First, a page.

'Cheers' last call came 20 years ago: Where are the stars today?
When "Cheers" debuted in 1982, few realized they were witnessing the birth of one of the quintessential ensemble sitcoms. It took place in a bar, for crying out loud, and the main characters weren't even related -- they were barflies or drunks or sad cases or all three.
And yet over the course of the next 11 years, "Cheers" would come to redefine what a sitcom could be. Characters didn't have to be family -- they made their own family. A will-they/won't-they relationship between a horndog bar owner and a snooty blonde intellectual could be teased out successfully for five seasons. And the supporting players: bar regular Norm, mailman Cliff, barmaid Carla, dim bulb Woody, snooty Frasier -- could be just as indelible as the leads.
Whatever the expectations were of "Cheers" when the bar opened, by the time it shuttered on May 20, 1993, clearly "Cheers" was about more than just a bunch of barflies. So where are our favorites today, 20 years later?
Ted Danson (Sam Malone)
Star Danson has aged well, shifting back and forth between comedic and dramatic roles -- he was equally delightful as a ruthless CEO on "Damages" and hilarious as a pot-smoking magazine editor on "Bored to Death," and currently stars on "CSI" as a night shift supervisor of the forensics team. He's got two Emmys and a book, "Oceana: Our Endangered Oceans And What We Can Do To Save Them." For him, Sam Malone was just the beginning.
Shelley Long (Diane Chambers)
Though she sailed through the 1980s with a series of feature film roles -- anyone for "Troop Beverly Hills"? "The Money Pit"? "Outrageous Fortune"? -- Long's post-"Cheers" career has been less storied. She showed up in "The Brady Bunch Movie" and its sequels as Carol Brady, and made several made-for-TV movies and had guest roles on TV shows. She currently recurs on "Modern Family" (as seen in the photo above right) and has two feature films slated for later this year: "The Wedding Chapel" and "A Matter of Time."
Kelsey Grammer (Frasier Crane)
Woody Harrelson may have landed the most successful film career of the "Cheers" grads, but Grammer dominates on television: His "Frasier" spin-off ran another 11 years, meaning he played the character that began on "Cheers" for 20 years total. But he's also proved hilariously terrifying voicing "Simpsons" character Sideshow Bob, a role that helped bring his Emmy Award total to 5. He's generated headlines about his substance abuse, a sex tape and multiple marriages, yet has come out still successful -- though his two-season-old cable series "Boss" was recently canceled.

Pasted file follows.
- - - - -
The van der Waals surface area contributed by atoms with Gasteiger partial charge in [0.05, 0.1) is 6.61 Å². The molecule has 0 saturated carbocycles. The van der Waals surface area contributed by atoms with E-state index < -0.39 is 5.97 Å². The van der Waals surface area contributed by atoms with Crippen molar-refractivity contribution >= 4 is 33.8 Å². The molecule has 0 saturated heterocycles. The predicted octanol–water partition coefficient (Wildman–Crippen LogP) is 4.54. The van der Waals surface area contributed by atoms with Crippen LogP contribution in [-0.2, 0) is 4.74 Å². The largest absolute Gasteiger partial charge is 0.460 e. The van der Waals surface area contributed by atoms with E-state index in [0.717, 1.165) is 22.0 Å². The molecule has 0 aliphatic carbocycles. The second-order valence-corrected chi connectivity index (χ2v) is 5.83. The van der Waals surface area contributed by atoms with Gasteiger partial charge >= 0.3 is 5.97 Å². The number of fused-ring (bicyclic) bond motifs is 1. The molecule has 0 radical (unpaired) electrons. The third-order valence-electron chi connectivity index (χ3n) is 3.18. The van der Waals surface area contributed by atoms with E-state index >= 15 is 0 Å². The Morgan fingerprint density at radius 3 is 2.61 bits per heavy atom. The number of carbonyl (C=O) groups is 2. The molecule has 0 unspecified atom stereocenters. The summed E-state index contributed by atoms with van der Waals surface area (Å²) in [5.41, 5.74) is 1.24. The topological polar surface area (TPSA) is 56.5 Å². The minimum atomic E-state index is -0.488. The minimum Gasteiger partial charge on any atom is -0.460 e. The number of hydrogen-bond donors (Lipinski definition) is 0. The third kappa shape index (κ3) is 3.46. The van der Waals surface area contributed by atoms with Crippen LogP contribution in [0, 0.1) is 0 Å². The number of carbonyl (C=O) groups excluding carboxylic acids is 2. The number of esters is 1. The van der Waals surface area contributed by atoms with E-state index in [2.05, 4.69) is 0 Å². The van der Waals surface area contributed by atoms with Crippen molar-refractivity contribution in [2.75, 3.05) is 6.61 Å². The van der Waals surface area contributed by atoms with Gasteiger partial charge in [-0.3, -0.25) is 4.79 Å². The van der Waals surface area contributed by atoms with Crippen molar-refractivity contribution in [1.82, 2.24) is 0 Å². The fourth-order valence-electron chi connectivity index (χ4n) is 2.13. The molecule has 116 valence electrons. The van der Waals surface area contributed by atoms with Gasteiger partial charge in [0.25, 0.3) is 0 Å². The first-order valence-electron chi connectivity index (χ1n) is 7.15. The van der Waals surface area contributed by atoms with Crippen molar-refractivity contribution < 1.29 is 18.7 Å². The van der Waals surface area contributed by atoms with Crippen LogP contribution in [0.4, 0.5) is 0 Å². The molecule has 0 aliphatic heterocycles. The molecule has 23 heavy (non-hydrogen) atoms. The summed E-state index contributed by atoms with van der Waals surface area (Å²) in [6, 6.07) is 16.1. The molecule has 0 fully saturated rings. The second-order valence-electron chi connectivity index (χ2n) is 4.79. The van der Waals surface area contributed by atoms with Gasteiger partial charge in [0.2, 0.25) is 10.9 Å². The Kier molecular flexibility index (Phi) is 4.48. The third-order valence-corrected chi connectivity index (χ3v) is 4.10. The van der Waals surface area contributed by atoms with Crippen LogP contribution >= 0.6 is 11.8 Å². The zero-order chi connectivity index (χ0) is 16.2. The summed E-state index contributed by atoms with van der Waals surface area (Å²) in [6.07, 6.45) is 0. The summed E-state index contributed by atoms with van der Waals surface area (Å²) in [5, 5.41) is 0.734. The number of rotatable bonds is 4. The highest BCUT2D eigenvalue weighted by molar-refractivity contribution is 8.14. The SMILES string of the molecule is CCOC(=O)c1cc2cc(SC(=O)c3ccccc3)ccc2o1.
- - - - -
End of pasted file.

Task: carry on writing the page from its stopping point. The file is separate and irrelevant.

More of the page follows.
George Wendt (Norm Peterson)
Wendt has become "that guy," the actor who turns up every so often in a number of small, unexpected places -- earning shoutouts of the famous "Cheers" line, "Norm!" He popped up in Michael Jackson's "Black or White" video as an irritated father, appeared as himself on "Seinfeld" and "Family Guy," appeared on Broadway as Edna Turnblad in "Hairspray," played versions of Santa Claus several times (including on "A Colbert Christmas: The Greatest Gift of All!") and recently showed up on "Hot in Cleveland" as a character named Yoder -- his first two scenes, held in an Amish bar, featured everyone yelling "Yoder!" the moment he walked in. Norm lives!
John Ratzenberger (Cliff Clavin)
It's long-established show lore that Ratzenberger read for the role of Norm, was turned down, and jumped on another idea: What about a bar know-it-all? And so Cliff was born. While Ratzenberger has kept up his guest roles on TV series and in films over the years, he's gotten the most prolific work of his career thanks to his ability to speak up -- his voice has appeared in every Pixar feature film. He currently recurs on FX's "Legit" and Lifetime's "Drop Dead Diva." His website, packed with -- what else -- lots of factoids, reminds readers that he also had small roles in "The Empire Strikes Back" and two "Superman" films, and says that "makes him the 6th most successful actor of all time, as measured by a total box office of over $3,000,000,000." Know-it-all!
Woody Harrelson (Woody Boyd)
Who? Kidding: Harrelson is arguably the most well-known "Cheers" grad, having built a solid film career since what was essentially his first credited job on the series. He's been funny in films like "Zombieland" and scary in others like "Natural Born Killers," and is currently bringing his unusual presence to the "Hunger Games" films as drunken but canny Games winner Haymitch Abernathy.
Kirstie Alley (Rebecca Howe)
The outspoken Alley spent her post-"Cheers" years slowly becoming more of a celebrity/personality than a regular actor. She did have her own series, "Veronica's Closet," for three years but has more recently become known for her struggles with weight (outlined in her "Fat Actress" pseudo-reality series). She appeared on "Dancing With the Stars" in 2011, and will have a new sitcom on TV Land later this year, "Kirstie's New Show," in which she'll star as a Broadway actress tracked down by the son she gave up for adoption. Bonus: She'll reunite on the series with fellow "Cheers" vet Rhea Perlman (who played Carla).
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